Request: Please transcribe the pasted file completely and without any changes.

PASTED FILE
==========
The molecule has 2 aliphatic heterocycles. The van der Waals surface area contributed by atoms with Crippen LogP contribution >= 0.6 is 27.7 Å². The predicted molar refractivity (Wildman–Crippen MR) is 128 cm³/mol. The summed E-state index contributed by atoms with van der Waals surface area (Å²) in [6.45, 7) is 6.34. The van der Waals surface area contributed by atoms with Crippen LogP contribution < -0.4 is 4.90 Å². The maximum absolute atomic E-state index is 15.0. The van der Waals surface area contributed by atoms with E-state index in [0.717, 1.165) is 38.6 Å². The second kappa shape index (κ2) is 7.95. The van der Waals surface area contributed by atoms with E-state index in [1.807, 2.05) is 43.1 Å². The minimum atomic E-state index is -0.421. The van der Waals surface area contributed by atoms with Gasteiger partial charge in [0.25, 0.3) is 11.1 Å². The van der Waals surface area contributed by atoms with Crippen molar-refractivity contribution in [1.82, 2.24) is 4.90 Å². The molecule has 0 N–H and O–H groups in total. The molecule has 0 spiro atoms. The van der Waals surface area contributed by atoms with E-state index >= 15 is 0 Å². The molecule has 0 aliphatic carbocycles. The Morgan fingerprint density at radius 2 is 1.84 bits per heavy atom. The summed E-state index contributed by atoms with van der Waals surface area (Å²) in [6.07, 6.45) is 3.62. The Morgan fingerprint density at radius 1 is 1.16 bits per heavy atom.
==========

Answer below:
The molecule has 2 aliphatic heterocycles. The van der Waals surface area contributed by atoms with Crippen LogP contribution >= 0.6 is 27.7 Å². The predicted molar refractivity (Wildman–Crippen MR) is 128 cm³/mol. The summed E-state index contributed by atoms with van der Waals surface area (Å²) in [6.45, 7) is 6.34. The van der Waals surface area contributed by atoms with Crippen LogP contribution < -0.4 is 4.90 Å². The maximum absolute atomic E-state index is 15.0. The van der Waals surface area contributed by atoms with E-state index in [0.717, 1.165) is 38.6 Å². The second kappa shape index (κ2) is 7.95. The van der Waals surface area contributed by atoms with E-state index in [1.807, 2.05) is 43.1 Å². The minimum atomic E-state index is -0.421. The van der Waals surface area contributed by atoms with Gasteiger partial charge in [0.25, 0.3) is 11.1 Å². The van der Waals surface area contributed by atoms with Crippen molar-refractivity contribution in [1.82, 2.24) is 4.90 Å². The molecule has 0 N–H and O–H groups in total. The molecule has 0 spiro atoms. The van der Waals surface area contributed by atoms with E-state index >= 15 is 0 Å². The molecule has 0 aliphatic carbocycles. The Morgan fingerprint density at radius 2 is 1.84 bits per heavy atom. The summed E-state index contributed by atoms with van der Waals surface area (Å²) in [6.07, 6.45) is 3.62. The Morgan fingerprint density at radius 1 is 1.16 bits per heavy atom.